The Template

Every week, I maintain THE TEMPLATE, an award-winningWinner of the 2015 Plank Center Award (public relations org.) for commitment to mentorship. blog that's been viewed more than 1.5 million times by people all over the world. In every column, I provide step-by-step instruction to help you become a stronger communicator. Like I always say, "Write well, open doors!"

Why You Need to Hear Your Own Voice (Even Though You Don’t Like to)


By and large, CNBC screwed up the Republican presidential debate on October 28. Pundits on the left and right criticized the network for asking snarky, unnecessary questions.

Exhibit A

CNBC’s John Harwood came at Donald Trump with: “Let’s be honest. Is this a comic-book version of a presidential campaign?”

As soon as the debate ended, the CNBC moderators came under fire, and the network’s reputation suffered mightily. Meanwhile, Fox Business (CNBC’s main competition) prepped for its own GOP debate in early November. After watching the CNBC debate, Fox made certain to focus on more substantive issues (ex: economy) and not “gotcha” questions.

Sure enough, the media generally praised the Fox Business debate. Why?

Fox listened, learned and delivered a better product.


Why you need to hear your own voice (even though you don’t like to)

For many people, listening to their own voice makes them feel funny and awkward. They often say, “Ugh, I can’t believe I sound like that!”

Unless you work in broadcasting or regularly deliver speeches, you rarely hear yourself except maybe snippets in a cell phone or YouTube video. What I mean is you probably don’t listen to yourself in a professional context.

I know it’s painful, but you need to to hear yourself talk. As I promote my book, Wait, How Do I Write This Email?, I’ve had opportunities to do podcasts, radio interviews and in-person appearances. Each time, I ask for the recording (and, when available, video) and listen/watch all the way through.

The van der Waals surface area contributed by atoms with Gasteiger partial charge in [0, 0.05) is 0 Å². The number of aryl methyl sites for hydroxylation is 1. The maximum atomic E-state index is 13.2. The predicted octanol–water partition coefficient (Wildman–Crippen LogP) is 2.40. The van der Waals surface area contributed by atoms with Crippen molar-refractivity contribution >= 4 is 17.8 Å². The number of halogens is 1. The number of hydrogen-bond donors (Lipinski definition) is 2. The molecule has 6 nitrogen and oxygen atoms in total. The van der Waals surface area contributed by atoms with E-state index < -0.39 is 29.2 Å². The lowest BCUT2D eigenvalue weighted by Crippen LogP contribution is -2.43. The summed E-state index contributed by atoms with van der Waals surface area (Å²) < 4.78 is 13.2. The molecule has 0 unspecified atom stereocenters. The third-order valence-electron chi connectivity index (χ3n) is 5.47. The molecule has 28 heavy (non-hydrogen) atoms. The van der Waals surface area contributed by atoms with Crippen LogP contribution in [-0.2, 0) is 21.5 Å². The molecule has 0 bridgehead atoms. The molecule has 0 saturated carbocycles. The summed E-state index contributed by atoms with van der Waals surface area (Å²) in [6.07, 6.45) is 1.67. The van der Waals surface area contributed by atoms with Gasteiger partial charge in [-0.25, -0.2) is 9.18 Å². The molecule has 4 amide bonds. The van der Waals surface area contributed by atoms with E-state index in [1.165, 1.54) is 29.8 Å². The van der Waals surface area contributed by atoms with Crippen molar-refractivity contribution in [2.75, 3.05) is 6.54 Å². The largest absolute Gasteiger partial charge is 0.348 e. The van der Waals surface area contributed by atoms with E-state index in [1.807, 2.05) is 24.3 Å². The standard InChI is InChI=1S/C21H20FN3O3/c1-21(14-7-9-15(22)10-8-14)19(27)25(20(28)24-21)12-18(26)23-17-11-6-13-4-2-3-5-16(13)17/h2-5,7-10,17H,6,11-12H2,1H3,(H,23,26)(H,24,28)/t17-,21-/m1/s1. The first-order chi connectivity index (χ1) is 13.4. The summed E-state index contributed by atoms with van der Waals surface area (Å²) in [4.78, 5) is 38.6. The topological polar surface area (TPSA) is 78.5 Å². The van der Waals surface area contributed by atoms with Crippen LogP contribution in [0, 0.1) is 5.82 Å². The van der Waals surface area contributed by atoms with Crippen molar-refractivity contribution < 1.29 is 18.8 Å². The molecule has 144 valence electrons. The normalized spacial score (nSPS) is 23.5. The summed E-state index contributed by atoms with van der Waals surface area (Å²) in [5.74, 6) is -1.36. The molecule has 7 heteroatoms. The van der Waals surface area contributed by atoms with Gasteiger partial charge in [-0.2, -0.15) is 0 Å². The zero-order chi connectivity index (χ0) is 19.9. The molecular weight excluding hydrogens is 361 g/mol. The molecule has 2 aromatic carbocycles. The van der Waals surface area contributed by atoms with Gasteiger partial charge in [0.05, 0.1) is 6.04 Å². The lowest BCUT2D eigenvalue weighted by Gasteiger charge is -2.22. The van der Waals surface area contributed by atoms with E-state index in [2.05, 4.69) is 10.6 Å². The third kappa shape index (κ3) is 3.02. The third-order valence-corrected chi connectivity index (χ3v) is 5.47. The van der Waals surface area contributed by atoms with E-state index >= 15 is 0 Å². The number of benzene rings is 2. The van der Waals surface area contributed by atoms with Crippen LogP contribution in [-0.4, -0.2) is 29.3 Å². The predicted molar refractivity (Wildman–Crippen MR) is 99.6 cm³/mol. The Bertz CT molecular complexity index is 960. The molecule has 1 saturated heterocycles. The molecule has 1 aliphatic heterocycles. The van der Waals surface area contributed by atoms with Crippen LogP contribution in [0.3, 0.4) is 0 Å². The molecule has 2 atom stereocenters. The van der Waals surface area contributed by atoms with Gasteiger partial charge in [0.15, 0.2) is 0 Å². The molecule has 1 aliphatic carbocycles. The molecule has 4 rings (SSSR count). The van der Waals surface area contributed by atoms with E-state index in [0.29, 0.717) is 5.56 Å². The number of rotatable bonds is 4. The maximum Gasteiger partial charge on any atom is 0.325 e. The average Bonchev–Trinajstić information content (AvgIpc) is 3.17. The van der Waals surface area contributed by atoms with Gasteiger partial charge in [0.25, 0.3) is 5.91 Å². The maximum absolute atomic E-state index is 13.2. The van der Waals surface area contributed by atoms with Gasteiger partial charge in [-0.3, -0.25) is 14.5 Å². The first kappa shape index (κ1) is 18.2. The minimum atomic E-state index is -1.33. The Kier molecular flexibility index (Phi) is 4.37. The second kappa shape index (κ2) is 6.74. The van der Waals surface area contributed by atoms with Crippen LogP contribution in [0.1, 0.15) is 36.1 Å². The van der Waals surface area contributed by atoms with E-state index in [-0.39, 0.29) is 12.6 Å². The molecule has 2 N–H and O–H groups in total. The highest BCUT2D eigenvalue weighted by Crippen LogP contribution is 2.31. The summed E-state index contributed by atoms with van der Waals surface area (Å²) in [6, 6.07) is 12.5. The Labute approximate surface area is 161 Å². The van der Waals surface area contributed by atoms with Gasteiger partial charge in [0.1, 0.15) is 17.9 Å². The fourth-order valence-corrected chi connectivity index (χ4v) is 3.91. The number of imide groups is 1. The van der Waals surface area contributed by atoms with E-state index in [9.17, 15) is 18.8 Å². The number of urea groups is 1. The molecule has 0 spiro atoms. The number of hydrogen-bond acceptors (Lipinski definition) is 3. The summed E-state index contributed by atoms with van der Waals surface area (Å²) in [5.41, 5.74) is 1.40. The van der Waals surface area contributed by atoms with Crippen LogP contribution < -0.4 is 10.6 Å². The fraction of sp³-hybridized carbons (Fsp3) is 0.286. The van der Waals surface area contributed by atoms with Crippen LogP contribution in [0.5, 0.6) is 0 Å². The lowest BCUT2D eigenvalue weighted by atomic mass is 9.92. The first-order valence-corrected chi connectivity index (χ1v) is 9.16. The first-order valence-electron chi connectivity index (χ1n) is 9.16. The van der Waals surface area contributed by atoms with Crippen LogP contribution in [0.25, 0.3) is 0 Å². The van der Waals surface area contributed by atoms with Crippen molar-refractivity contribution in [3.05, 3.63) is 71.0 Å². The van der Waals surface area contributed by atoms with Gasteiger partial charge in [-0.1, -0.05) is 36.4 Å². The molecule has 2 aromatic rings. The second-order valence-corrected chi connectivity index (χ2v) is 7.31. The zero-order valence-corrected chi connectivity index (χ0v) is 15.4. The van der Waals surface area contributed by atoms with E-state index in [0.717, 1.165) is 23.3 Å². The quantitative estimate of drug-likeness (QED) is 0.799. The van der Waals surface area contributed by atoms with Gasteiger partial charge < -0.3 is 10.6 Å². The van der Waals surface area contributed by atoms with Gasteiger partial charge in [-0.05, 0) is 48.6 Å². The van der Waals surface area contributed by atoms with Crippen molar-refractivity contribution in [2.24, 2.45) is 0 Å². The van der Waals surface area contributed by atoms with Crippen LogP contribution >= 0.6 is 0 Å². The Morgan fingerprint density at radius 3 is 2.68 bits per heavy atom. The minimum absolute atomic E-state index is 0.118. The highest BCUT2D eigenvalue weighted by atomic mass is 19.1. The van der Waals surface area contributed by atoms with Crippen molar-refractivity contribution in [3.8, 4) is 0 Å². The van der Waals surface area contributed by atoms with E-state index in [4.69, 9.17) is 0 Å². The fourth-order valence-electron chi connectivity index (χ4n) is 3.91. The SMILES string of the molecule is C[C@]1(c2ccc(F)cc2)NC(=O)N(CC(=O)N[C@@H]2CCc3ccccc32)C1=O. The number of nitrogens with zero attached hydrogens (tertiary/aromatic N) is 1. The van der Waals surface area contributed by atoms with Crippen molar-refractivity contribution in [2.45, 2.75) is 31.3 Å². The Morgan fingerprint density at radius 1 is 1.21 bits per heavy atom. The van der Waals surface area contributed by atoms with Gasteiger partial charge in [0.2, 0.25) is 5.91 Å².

Example:

Why listen to myself? Several reasons. I want to see if:

  • My arguments were solid and logical
  • I didn’t stutter or say “um,” “like” and “you know”
  • I didn’t talk too fast or rush a particular answer
  • I handled every question the right way
  • I had enough energy in my voice
  • If it’s an in-person speaking event, I didn’t move in a strange way or have an odd mannerism

My takeaway from the Gen Y Success podcast: at times, I spoke too fast and needed to slow it down.

No big deal. I’ll get it right the next time.

Let me be clear: I’m not listening/watching because I’m in love with my own voice. I’m determined to make each speaking opportunity better than the last one. The only way is to (gulp) scrutinize every performance.

What you can do

The next time you have a speech or presentation, record the audio (and maybe video too) at your desk. Stand up when you read because it gives your voice more energy.

Then, press play and listen.

Ask yourself:

  • Do I need more pep in my voice?
  • Do I go too fast or too slow?
  • Do I put emphasis on the right words?
  • Am I bored by my own voice? (Seriously, would you listen to you?)

How we sound to others makes a huge difference in our careers. Job interviews, networking, phone calls. All the time. Remember: confidence is king.

Bottom line: don’t suffer the same fate as CNBC debate moderators. Learn from mistakes, accept you have room for improvement and the next time around, you’ll say all the right stuff.

 

Do you have public speaking advice?

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Featured photo: Oracle PR

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